Repost: My Imaginary Friend, Tommy Wizzims

I told this story to some of the volunteers at the St. Thomas the Apostle Breakfast Club where we were feeding the homeless yesterday morning. Someone was saying she fell in love with a teenage boy when she was three. I had to tell her about Tommy Wizzims.

Here is that story written a while back, but it’s just as meaningful to me today as the day I wrote it back in 2012.

***

Today I was cleaning out a closet and I found a big envelope of clippings and pictures from my mother’s house, which I received after she died. I unfolded a newspaper and saw that I was looking at the obituary page. At first, I wondered why Mom had saved this paper, then my eyes focused on the face of a man who looked familiar. I looked at the name and it read, Tom Williams.

Tom Williams! Oh, goodness.

When I was a little girl, no older than three, Tom Williams lived two blocks away from our house on 13th Street. I thought he was the handsomest boy I had ever seen – and I added an imaginary friend to my life (along with another named Heidi). That friend’s name was Tommy Wizzims.

Tom Williams was my older brother’s friend so he was around our house a lot. He must have been nice to me because even now thinking about him I feel a warm feeling in my heart. He must have also known that I had an imaginary friend with his very own name, pronounced only in the way a three-year-old can. I can’t help but think that must have brought a smile to his face.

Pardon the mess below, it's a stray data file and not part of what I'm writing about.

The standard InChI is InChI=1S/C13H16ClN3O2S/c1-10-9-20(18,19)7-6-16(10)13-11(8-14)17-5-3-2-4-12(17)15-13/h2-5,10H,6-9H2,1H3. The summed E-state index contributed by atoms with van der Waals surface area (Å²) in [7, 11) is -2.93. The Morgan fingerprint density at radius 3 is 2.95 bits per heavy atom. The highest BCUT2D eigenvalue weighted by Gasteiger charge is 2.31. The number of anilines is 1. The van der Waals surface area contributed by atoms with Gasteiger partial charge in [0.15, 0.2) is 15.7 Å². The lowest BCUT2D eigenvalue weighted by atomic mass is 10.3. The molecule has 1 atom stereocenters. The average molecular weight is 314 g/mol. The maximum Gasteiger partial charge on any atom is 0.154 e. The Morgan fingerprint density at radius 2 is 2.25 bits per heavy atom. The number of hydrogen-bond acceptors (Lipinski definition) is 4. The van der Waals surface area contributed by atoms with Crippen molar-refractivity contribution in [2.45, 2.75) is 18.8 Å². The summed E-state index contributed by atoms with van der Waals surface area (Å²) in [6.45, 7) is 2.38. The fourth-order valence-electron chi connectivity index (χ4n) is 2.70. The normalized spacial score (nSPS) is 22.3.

I read in his obituary that he died in a car accident when he was 58. He had been married, had four kids, and at the time of his death had a woman in his life, who had been his “companion” for several years. He ran a nursing home, and the obituary said that the residents’ faces would “light up” when Tom came into the room.

My eyes filled with tears. That’s just how I felt when I saw him when I was a little girl. Happy. Pure and simple.

I didn’t know that Tom Williams had died. I felt sad that his life was prematurely cut short. I thought about my little imaginary playmates, Tommy and Heidi, and how my mother indulged me by setting places for them at the table. Mom told me once that I would pull on her sleeve and say, “But they’re hungry!”